A woman holds an Argentine national flag in front of the presidential palace after Argentine President Cristina Fernandez de Kirchner announced that oil company YPF, controlled by Spain's Repsol, is subject to expropriation and that a bill being introduced would give the state a 51 percent share, in Buenos Aires on April 16, 2012. (AFP Photo / Daniel Garcia)

Is it theft on a grand scale or simply the legitimate re-nationalization of a country’s resources for the benefit of the people?

Argentina’s decision to take control of the country’s largest oil company YPF has created a schism in the international community—with winners and losers falling into place along the divide.

YPF, Argentina’s largest oil company, was privatized in 1993 and purchased at the time by Spain’s Repsol which up until this latest move owned 57% of the company.  Claiming Repsol had not lived up to an agreement to invest in the infrastructure of the country, Argentina’s President Christina Fernandez announced her intentions of reclaiming the energy company.

The new ownership structure would give the federal government 51% control of YPF, with the remaining 49% of the company divided amongst the energy producing governments of the country.  Repsol’s controlling interest in the company under this formula would be reduced to a paltry 6%.

Repsol is angered by the move calling it an “illegitimate and unjustifiable act.”  In recent weeks talks about the possibility of nationalization have been driving stocks for YPF down, but still a conservative estimate of the value of the company is more than $13 billion. As compensation for the nationalization of their privately held subsidiary, Repsol has asked for a sum of around $10.5 billion, but it is unlikely that the company will receive that amount if anything at all.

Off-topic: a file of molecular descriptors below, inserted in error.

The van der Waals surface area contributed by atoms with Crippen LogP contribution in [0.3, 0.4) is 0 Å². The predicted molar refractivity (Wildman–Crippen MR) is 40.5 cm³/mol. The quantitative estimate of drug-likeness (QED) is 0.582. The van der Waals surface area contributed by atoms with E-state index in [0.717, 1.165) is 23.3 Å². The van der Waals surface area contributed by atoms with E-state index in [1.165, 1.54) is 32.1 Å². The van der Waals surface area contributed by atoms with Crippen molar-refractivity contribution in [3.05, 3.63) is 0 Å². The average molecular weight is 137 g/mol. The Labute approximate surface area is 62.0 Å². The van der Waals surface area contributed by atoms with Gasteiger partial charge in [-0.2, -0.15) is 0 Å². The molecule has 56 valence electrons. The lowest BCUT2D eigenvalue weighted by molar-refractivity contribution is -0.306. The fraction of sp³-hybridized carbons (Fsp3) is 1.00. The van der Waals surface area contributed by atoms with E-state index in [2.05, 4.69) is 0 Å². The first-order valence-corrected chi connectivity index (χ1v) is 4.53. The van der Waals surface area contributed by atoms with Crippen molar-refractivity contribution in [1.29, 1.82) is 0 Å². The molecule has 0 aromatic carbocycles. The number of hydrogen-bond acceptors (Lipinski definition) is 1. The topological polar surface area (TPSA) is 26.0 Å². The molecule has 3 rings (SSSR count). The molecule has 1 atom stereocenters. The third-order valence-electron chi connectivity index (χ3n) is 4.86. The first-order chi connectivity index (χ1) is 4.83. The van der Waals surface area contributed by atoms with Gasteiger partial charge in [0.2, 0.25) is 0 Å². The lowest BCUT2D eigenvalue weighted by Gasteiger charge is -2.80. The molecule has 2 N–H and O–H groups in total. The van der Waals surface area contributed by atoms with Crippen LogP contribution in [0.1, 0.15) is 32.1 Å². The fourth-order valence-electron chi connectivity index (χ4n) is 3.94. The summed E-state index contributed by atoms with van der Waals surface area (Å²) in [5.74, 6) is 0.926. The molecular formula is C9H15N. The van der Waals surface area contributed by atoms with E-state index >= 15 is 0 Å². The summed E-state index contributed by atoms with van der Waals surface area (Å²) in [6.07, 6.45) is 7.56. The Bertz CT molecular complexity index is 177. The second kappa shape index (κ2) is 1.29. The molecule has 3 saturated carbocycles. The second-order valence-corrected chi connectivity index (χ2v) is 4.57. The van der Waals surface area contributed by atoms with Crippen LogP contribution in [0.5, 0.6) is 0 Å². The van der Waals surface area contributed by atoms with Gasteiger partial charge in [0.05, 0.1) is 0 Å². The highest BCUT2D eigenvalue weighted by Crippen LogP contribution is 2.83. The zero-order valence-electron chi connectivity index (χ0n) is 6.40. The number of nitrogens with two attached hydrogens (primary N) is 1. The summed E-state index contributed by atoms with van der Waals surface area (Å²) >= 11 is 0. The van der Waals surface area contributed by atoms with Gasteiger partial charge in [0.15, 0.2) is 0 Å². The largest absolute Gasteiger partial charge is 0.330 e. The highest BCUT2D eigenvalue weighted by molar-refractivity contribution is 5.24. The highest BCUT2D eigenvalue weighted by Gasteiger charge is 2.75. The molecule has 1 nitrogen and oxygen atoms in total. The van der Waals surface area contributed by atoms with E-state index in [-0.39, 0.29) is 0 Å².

Repsol may even be fined by the Argentinean government for environmental damage to the country’s interior—meaning Respol might have to pay Argentina for the government takeover. The company has also maintained that the move by President Fernandez is primarily a political one, to try and gain public support amidst a continuing energy crisis in Argentina.

Also, under the guidance of Repsol, YPF recently discovered vast amounts of shale rock oil reserves in the Vaca Muerta basin.  This important find puts Argentina on the map as the holder of the world’s third largest shale gas reserves behind China and the United States.  Repsol believes the current nationalization movement is nothing more than an obvious grasp for control of this major discovery.  Having been set up through privatization in the 1990’s, then allowed to develop the company for 20 years; the first “loser” in this complicated and controversial process would have to be Repsol. Continue reading

Libya: So it was all about oil after all!

A view of Zawiya oil refinery is pictured in Zawiya 57km (35 miles) west of Tripoli April 11, 2012 (Reuters/Ismail Zitouny)

Last year NATO countries bombed Libya, demanding “democracy” in the country. But now it’s clear it was all about oil and it’s not like the Americans and Brits are going to be democratic about it, and share those spoils equally with France and Italy.

So… oil giants Total from France and ENI from Italy are just going to have to wait in the sidelines while the hungry American and British big boys take their juicy oil slices first… ExxonMobil, Chevron, Texaco, BP, Shell…

It’s no surprise then to read in The Wall Street Journal that the US Securities & Exchange Commission (SEC), together with the puppet Libyan “authorities” are launching “investigations” into both companies’ “financial irregularities” in their shady dealings during the forty-two years of Gaddafi’s power.  Now who would have imagined this!  An Italian oil company involved in kick-backs?   Corruption at the highest echelons of the French oil industry?!?   Tsk, tsk!!!  Unheard of…!    The US and UK would never do something like that!!   Just ask Enron, ask Halliburton, ask BP…

Clearly, major oil companies will now be judged on how close or how far they were from the Gaddafi’s, and on how much their respective countries contributed to last year’s war effort.  Perhaps even on how much and how far and wide they shared their huge ill-obtained profits.  It seems that scorecards must now be completed… Continue reading